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Avani Reyes - better known as the second of the TikTokkers who have 'accidentally' put Gorilla glue in their hair - says she has raised enough money to pay for surgery, as you can see in the clip below:
Reyes recently uploaded a video where she revealed that she had had a bit of a bathroom mishap, which caused her hair to stick together.
Despite an apparent trip to the hospital and attempts at using coconut oil to get rid of it, she says she will now have to resort to surgery.
Additionally, she says the GoFundMe page she set up has now reached its goal.
In a video posted to her account, she says: "So I just want to say thank you to everyone who donated to my GoFundMe. I now have enough funds to get surgery.
"And I will be flying out to LA. Thank you guys so much. And I raised enough money and I'm getting surgery."
In a previous post, Reyes thanked her followers, one of who apparently donated a whopping $3,000, for their support.
She said: "You guys know it's definitely been a journey with this Gorilla Glue. It's been crazy, so thank you so much."
Some sceptics out there have claimed she is joking and that it's just a publicity stunt, however.
Reyes' story emerged earlier this week, after Tessica Brown hit headlines a month ago when she revealed she had used the super-strength glue on her hair instead of hairspray.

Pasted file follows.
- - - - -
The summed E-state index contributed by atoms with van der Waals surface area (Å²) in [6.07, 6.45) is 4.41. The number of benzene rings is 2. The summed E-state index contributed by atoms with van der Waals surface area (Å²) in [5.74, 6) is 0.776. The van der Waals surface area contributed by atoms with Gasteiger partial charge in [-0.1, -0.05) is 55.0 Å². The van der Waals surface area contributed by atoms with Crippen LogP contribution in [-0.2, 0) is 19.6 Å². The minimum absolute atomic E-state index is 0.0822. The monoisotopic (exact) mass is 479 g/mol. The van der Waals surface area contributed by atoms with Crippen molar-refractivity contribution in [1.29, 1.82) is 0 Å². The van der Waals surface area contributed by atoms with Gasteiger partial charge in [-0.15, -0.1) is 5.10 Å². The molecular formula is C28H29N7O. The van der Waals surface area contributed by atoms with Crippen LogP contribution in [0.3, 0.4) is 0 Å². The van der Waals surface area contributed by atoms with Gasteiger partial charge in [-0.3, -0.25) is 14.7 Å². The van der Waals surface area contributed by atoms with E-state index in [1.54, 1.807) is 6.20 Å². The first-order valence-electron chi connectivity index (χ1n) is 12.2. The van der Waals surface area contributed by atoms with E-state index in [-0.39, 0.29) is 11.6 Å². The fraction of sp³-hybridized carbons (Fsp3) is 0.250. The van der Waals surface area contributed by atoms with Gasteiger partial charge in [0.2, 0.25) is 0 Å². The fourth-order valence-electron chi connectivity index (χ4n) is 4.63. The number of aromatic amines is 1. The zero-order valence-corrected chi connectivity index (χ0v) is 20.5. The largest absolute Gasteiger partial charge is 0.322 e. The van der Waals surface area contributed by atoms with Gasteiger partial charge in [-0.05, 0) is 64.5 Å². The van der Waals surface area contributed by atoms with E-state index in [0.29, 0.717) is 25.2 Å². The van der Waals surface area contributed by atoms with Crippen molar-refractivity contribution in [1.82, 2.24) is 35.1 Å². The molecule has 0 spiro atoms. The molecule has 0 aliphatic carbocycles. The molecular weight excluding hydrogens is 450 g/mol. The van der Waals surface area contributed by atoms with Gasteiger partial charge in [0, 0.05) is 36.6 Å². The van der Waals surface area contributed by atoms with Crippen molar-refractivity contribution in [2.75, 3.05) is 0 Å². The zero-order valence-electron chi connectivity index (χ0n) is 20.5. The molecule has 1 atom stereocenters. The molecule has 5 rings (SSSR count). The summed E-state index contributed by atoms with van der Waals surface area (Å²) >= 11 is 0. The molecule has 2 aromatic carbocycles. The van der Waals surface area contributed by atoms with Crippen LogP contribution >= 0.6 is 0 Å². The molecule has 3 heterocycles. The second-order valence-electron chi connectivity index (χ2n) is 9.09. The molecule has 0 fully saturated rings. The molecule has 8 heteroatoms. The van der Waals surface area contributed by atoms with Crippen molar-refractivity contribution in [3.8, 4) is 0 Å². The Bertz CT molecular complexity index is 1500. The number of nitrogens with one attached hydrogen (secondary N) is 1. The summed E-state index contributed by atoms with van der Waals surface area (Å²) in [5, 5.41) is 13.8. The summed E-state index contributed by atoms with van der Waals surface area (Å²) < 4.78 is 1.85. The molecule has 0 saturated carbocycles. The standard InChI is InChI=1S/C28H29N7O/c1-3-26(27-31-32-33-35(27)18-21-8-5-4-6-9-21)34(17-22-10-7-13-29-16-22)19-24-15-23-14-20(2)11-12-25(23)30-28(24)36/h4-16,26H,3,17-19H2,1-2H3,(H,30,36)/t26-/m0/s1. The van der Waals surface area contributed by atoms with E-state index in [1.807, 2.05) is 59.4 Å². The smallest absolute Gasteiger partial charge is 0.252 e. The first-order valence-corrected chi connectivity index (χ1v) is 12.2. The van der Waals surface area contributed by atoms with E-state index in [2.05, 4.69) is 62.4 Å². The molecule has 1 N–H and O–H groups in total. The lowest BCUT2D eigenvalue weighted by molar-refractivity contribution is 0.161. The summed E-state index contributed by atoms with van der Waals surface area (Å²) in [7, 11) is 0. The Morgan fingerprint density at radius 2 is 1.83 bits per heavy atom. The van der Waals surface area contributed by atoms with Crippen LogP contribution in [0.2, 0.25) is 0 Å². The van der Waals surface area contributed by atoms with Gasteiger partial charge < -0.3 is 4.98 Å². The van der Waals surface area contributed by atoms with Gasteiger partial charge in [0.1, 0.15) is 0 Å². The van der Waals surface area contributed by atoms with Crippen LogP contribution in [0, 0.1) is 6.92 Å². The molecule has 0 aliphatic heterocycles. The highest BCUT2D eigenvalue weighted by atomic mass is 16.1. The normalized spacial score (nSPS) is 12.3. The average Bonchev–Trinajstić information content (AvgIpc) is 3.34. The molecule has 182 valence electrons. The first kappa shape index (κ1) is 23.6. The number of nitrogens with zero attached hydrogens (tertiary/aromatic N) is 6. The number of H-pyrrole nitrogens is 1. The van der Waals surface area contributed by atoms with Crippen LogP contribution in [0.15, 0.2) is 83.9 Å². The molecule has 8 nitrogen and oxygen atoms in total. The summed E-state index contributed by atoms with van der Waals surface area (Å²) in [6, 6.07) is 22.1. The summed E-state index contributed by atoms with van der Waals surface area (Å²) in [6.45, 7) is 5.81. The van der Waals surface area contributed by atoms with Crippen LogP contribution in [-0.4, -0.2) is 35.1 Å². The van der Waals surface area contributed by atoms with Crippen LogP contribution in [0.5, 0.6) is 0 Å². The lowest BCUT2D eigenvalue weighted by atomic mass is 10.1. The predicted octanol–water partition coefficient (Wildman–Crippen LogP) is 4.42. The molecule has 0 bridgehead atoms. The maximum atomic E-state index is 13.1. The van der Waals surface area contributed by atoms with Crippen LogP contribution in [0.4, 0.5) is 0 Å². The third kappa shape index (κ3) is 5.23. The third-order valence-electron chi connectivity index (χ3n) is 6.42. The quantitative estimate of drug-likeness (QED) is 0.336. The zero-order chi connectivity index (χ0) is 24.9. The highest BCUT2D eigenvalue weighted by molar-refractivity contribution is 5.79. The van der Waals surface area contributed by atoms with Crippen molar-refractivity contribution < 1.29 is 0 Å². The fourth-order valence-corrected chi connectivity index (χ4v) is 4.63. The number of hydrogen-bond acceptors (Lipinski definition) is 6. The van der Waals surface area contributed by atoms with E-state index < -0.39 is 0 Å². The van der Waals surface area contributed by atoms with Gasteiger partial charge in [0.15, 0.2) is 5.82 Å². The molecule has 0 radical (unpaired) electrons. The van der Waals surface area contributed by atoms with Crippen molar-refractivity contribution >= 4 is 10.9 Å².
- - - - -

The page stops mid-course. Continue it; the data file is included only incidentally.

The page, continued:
Brown also set up a GoFundMe to raise funds for her treatment, but surpassed her target of $1,500 (£1,000), eventually a staggering $21,517.
The 40-year-old, from Louisiana, put up with the pain until she realised enough was enough and went to hospital, where medics applied acetone to try and help shift the adhesive.
But unfortunately for Brown, that didn't work either and she ended up with burns on her scalp due to the solution.
After spotting her unusual and unfortunate predicament, Los Angeles-based cosmetic surgeon Dr Michael Obeng offered to help fix the problem for free and Brown grateful took him up on his offer.
Dr Obeng used a mixture made of medical-grade glue remover, a combination of aloe vera and olive oil and a small amount of acetone.
After testing the £9,030 ($12,500) treatment out on a dummy head first, Dr Obeng applied the solution to Brown before he set about her barnet with scissors and tweezers to try and gently prise apart the matted hair and glue and cutting away any hardened area of glue.
Although it sounds fairly straightforward, the procedure took around four hours, according to the Metro, and Brown had to be given anaesthesia to help cope with the pain.
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